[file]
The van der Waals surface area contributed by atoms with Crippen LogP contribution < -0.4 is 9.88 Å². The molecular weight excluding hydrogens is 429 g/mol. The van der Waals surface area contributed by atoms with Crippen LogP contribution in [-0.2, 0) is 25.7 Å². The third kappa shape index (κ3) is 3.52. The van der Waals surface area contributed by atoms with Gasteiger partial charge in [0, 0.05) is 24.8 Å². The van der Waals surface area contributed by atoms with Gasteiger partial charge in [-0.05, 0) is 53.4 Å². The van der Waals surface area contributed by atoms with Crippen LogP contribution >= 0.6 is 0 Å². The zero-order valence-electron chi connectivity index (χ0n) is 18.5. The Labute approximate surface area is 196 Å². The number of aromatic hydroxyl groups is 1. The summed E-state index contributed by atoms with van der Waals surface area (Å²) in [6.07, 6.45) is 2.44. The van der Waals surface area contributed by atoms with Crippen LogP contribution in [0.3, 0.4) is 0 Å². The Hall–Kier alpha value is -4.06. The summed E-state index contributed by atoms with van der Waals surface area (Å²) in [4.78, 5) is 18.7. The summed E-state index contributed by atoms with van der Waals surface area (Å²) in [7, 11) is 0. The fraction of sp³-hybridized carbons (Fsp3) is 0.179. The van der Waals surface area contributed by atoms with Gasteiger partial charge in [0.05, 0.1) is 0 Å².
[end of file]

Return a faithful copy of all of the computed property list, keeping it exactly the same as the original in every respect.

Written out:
The van der Waals surface area contributed by atoms with Crippen LogP contribution < -0.4 is 9.88 Å². The molecular weight excluding hydrogens is 429 g/mol. The van der Waals surface area contributed by atoms with Crippen LogP contribution in [-0.2, 0) is 25.7 Å². The third kappa shape index (κ3) is 3.52. The van der Waals surface area contributed by atoms with Gasteiger partial charge in [0, 0.05) is 24.8 Å². The van der Waals surface area contributed by atoms with Gasteiger partial charge in [-0.05, 0) is 53.4 Å². The van der Waals surface area contributed by atoms with Crippen LogP contribution >= 0.6 is 0 Å². The zero-order valence-electron chi connectivity index (χ0n) is 18.5. The Labute approximate surface area is 196 Å². The number of aromatic hydroxyl groups is 1. The summed E-state index contributed by atoms with van der Waals surface area (Å²) in [6.07, 6.45) is 2.44. The van der Waals surface area contributed by atoms with Crippen LogP contribution in [0.3, 0.4) is 0 Å². The Hall–Kier alpha value is -4.06. The summed E-state index contributed by atoms with van der Waals surface area (Å²) in [4.78, 5) is 18.7. The summed E-state index contributed by atoms with van der Waals surface area (Å²) in [7, 11) is 0. The fraction of sp³-hybridized carbons (Fsp3) is 0.179. The van der Waals surface area contributed by atoms with Gasteiger partial charge in [0.05, 0.1) is 0 Å².